Everything You Need to Know About Plantar Fasciitis
Plantar fasciitis is the most common diagnosis for those experiencing heel pain, with almost 2 million people seeking treatment for this condition each year according to the American Academy of Orthopaedic Surgeons. It involves inflammation of a thick band of tissue that runs through the bottom of the foot and connects the heel bone to the toes. A stabbing pain is usually the most defining symptom for those that have plantar fasciitis.
What are the Symptoms of Plantar Fasciitis?
Those who experience plantar fasciitis complain of a stabbing pain in the bottom of their foot near the heel. Typically, the pain is most noticeable when the first steps are taken when you first wake up.
- Pain on the bottom of the foot, specifically near the heel
- Pain in your first steps of the day, after long rest periods or long-standing periods
- Significant pain after spending a long time on your feet
What is the Cause Behind Plantar Fasciitis?
At the bottom of the foot runs a long, thin ligament called the plantar fascia. It is meant to absorb the high stress and strains that are placed on the feet. However, if there is too much pressure, tissues can be torn. Irritation and inflammation are the responses to the repeated stretching and tearing of the facia which then causes heel pain.
Who is at Higher Risk for Plantar Fasciitis?
- Those with flat feet or high arches
- People who have tight Achilles tendons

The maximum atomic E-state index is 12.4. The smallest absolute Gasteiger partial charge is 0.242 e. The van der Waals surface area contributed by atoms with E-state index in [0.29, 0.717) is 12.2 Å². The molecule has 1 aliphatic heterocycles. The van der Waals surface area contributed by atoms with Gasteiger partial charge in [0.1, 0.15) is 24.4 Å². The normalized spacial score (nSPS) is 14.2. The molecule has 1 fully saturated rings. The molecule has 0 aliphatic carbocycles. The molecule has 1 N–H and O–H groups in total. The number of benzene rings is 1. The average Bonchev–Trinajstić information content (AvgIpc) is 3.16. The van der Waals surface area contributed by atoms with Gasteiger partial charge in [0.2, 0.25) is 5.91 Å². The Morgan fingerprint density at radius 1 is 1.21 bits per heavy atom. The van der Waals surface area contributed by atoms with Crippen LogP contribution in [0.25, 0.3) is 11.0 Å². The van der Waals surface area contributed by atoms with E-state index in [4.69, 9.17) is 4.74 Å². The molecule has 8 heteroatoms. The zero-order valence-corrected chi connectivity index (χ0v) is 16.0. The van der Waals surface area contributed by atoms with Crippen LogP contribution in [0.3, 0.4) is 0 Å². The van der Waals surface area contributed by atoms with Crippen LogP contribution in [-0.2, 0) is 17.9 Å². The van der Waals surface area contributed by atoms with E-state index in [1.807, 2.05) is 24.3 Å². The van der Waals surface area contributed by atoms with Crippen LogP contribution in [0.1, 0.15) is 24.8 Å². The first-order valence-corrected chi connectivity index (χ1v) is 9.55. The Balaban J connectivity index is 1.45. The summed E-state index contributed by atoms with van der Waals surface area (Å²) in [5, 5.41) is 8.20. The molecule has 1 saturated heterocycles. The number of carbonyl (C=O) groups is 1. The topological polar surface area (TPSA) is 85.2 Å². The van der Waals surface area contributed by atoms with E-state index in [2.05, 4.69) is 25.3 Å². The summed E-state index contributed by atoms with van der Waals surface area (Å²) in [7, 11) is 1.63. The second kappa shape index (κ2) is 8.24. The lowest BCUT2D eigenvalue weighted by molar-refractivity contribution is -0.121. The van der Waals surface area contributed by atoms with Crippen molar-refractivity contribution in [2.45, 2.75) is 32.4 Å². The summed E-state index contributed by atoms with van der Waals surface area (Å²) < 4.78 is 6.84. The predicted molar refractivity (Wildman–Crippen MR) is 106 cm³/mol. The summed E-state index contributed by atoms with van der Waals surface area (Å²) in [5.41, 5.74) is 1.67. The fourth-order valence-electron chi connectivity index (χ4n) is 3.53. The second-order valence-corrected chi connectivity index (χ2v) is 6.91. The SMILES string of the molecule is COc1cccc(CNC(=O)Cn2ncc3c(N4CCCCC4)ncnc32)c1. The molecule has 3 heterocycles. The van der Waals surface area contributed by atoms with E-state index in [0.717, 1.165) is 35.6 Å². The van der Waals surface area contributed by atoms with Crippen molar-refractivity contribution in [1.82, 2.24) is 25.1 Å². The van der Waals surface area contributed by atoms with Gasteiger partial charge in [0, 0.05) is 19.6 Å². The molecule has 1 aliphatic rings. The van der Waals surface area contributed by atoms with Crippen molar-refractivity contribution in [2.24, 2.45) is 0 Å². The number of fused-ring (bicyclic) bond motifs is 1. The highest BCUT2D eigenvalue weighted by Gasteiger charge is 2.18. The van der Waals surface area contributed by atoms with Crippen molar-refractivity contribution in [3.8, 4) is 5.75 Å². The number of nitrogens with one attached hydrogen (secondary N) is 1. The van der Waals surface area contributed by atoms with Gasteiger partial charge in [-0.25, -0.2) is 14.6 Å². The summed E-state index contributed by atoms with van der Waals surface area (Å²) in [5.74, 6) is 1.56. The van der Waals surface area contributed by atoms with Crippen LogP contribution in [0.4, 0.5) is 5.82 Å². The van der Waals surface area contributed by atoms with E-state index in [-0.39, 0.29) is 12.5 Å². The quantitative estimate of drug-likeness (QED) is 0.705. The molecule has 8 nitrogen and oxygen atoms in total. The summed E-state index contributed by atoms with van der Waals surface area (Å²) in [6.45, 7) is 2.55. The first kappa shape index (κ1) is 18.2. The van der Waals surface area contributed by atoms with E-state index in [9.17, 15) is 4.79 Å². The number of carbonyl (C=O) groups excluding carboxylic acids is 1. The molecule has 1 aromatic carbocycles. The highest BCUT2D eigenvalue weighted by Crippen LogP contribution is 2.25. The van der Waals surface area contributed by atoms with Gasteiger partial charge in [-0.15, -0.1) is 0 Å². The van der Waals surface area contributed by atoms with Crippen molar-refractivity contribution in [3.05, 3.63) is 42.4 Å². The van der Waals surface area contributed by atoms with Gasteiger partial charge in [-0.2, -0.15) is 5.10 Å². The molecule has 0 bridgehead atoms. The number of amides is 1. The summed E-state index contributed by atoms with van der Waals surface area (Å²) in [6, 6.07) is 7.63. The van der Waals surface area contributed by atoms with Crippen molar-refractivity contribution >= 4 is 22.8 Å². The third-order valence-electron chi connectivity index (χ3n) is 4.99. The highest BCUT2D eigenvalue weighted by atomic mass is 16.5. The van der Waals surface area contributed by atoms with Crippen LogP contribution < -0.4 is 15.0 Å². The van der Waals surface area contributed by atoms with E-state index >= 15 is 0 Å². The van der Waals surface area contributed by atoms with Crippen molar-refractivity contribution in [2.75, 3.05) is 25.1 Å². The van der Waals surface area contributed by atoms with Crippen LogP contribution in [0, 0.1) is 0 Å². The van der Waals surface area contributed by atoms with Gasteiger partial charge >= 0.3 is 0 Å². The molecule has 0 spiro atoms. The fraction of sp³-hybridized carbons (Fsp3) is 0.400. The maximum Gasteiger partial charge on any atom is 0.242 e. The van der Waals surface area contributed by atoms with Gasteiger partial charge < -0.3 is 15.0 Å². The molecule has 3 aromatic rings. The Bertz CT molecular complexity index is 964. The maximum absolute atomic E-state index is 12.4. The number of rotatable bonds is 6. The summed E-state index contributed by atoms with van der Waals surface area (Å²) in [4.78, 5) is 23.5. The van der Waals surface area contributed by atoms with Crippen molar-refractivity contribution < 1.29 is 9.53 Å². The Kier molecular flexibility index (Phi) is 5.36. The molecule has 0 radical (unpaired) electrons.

- Those who wear high-heeled shoes often
- Anyone who spends multiple hours on their feet in a day
- Typically, 40 to 60-year-olds
Ways to Treat Plantar Fasciitis
Even though there are no clinically proven ways to cure plantar fasciitis, there are a plethora of ways to curb your discomfort.
- Pain Relievers: to relieve the inflammation and pain associated with plantar fasciitis, pain relievers such as ibuprofen and naproxen sodium can be taken
- Conservative Treatment: most people with plantar fasciitis typically recover with conservative methods such as icing the area, stretching and modifying any activities that cause discomfort
- Physical Therapy: By working with a Physical Therapist, you can stretch the plantar fascia and Achilles Tendon. Another technique that a Physical Therapist might use to ease plantar fasciitis pain is athletic taping. This gives support to the bottom of the foot and has been proven very effective.
- Night Splints: a night splint keeps the ankle in a neutral position while you are sleeping which promotes stretching the lower leg muscles and plantar fascia
- Injections: If conservative methods are unsuccessful, a doctor can inject anti-inflammatory agents into the tender area. This doesn’t heal your heel, but it does mask the pain. Platelet-rich plasma can also be injected utilizing your own blood. This injection promotes tissue healing to the afflicted area.